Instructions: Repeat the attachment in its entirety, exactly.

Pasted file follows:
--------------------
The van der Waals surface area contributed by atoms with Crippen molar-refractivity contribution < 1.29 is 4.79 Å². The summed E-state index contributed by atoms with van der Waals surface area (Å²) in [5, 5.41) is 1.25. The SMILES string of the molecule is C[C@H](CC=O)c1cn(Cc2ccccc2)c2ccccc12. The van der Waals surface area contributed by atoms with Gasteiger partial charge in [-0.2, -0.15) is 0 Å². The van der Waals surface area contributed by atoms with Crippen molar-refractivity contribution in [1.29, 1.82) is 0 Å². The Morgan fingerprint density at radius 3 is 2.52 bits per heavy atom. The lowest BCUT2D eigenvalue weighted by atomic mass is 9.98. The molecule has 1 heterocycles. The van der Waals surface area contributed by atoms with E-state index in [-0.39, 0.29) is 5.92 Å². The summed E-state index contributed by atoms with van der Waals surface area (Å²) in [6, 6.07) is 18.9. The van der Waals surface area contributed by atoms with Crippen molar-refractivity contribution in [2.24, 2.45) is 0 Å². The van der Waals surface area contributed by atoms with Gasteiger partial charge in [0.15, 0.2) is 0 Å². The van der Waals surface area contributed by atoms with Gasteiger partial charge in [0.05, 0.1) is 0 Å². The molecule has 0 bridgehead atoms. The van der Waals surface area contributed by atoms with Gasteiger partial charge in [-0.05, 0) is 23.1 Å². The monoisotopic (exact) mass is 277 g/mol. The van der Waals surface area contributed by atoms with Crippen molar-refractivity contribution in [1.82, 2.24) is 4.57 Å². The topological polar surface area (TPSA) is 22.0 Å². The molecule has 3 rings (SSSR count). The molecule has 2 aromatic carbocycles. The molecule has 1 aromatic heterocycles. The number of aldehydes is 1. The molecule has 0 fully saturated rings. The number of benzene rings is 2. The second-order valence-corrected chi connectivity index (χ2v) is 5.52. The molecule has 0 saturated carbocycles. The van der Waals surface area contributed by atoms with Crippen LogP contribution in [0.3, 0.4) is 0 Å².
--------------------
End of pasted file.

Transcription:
The van der Waals surface area contributed by atoms with Crippen molar-refractivity contribution < 1.29 is 4.79 Å². The summed E-state index contributed by atoms with van der Waals surface area (Å²) in [5, 5.41) is 1.25. The SMILES string of the molecule is C[C@H](CC=O)c1cn(Cc2ccccc2)c2ccccc12. The van der Waals surface area contributed by atoms with Gasteiger partial charge in [-0.2, -0.15) is 0 Å². The van der Waals surface area contributed by atoms with Crippen molar-refractivity contribution in [1.29, 1.82) is 0 Å². The Morgan fingerprint density at radius 3 is 2.52 bits per heavy atom. The lowest BCUT2D eigenvalue weighted by atomic mass is 9.98. The molecule has 1 heterocycles. The van der Waals surface area contributed by atoms with E-state index in [-0.39, 0.29) is 5.92 Å². The summed E-state index contributed by atoms with van der Waals surface area (Å²) in [6, 6.07) is 18.9. The van der Waals surface area contributed by atoms with Crippen molar-refractivity contribution in [2.24, 2.45) is 0 Å². The van der Waals surface area contributed by atoms with Gasteiger partial charge in [0.15, 0.2) is 0 Å². The van der Waals surface area contributed by atoms with Gasteiger partial charge in [0.05, 0.1) is 0 Å². The molecule has 0 bridgehead atoms. The van der Waals surface area contributed by atoms with Gasteiger partial charge in [-0.05, 0) is 23.1 Å². The monoisotopic (exact) mass is 277 g/mol. The van der Waals surface area contributed by atoms with Crippen molar-refractivity contribution in [1.82, 2.24) is 4.57 Å². The topological polar surface area (TPSA) is 22.0 Å². The molecule has 3 rings (SSSR count). The molecule has 2 aromatic carbocycles. The molecule has 1 aromatic heterocycles. The number of aldehydes is 1. The molecule has 0 fully saturated rings. The number of benzene rings is 2. The second-order valence-corrected chi connectivity index (χ2v) is 5.52. The molecule has 0 saturated carbocycles. The van der Waals surface area contributed by atoms with Crippen LogP contribution in [0.3, 0.4) is 0 Å².